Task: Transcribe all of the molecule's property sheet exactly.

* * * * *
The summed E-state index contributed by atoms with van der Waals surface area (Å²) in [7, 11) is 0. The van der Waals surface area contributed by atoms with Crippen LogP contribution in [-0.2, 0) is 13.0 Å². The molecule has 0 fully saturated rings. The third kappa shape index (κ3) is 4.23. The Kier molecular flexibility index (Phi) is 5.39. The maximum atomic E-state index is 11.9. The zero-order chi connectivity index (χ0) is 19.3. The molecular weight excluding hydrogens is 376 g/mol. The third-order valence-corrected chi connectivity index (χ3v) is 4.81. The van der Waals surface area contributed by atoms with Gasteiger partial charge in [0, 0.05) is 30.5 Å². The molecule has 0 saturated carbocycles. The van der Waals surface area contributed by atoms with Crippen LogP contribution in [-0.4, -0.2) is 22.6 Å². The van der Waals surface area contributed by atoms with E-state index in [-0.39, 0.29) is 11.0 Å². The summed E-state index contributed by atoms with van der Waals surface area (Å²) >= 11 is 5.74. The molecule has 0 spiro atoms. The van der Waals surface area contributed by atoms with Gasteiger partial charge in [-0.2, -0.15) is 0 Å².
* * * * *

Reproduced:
The summed E-state index contributed by atoms with van der Waals surface area (Å²) in [7, 11) is 0. The van der Waals surface area contributed by atoms with Crippen LogP contribution in [-0.2, 0) is 13.0 Å². The molecule has 0 fully saturated rings. The third kappa shape index (κ3) is 4.23. The Kier molecular flexibility index (Phi) is 5.39. The maximum atomic E-state index is 11.9. The zero-order chi connectivity index (χ0) is 19.3. The molecular weight excluding hydrogens is 376 g/mol. The third-order valence-corrected chi connectivity index (χ3v) is 4.81. The van der Waals surface area contributed by atoms with Gasteiger partial charge in [0, 0.05) is 30.5 Å². The molecule has 0 saturated carbocycles. The van der Waals surface area contributed by atoms with Crippen LogP contribution in [-0.4, -0.2) is 22.6 Å². The van der Waals surface area contributed by atoms with E-state index in [-0.39, 0.29) is 11.0 Å². The summed E-state index contributed by atoms with van der Waals surface area (Å²) >= 11 is 5.74. The molecule has 0 spiro atoms. The van der Waals surface area contributed by atoms with Gasteiger partial charge in [-0.2, -0.15) is 0 Å².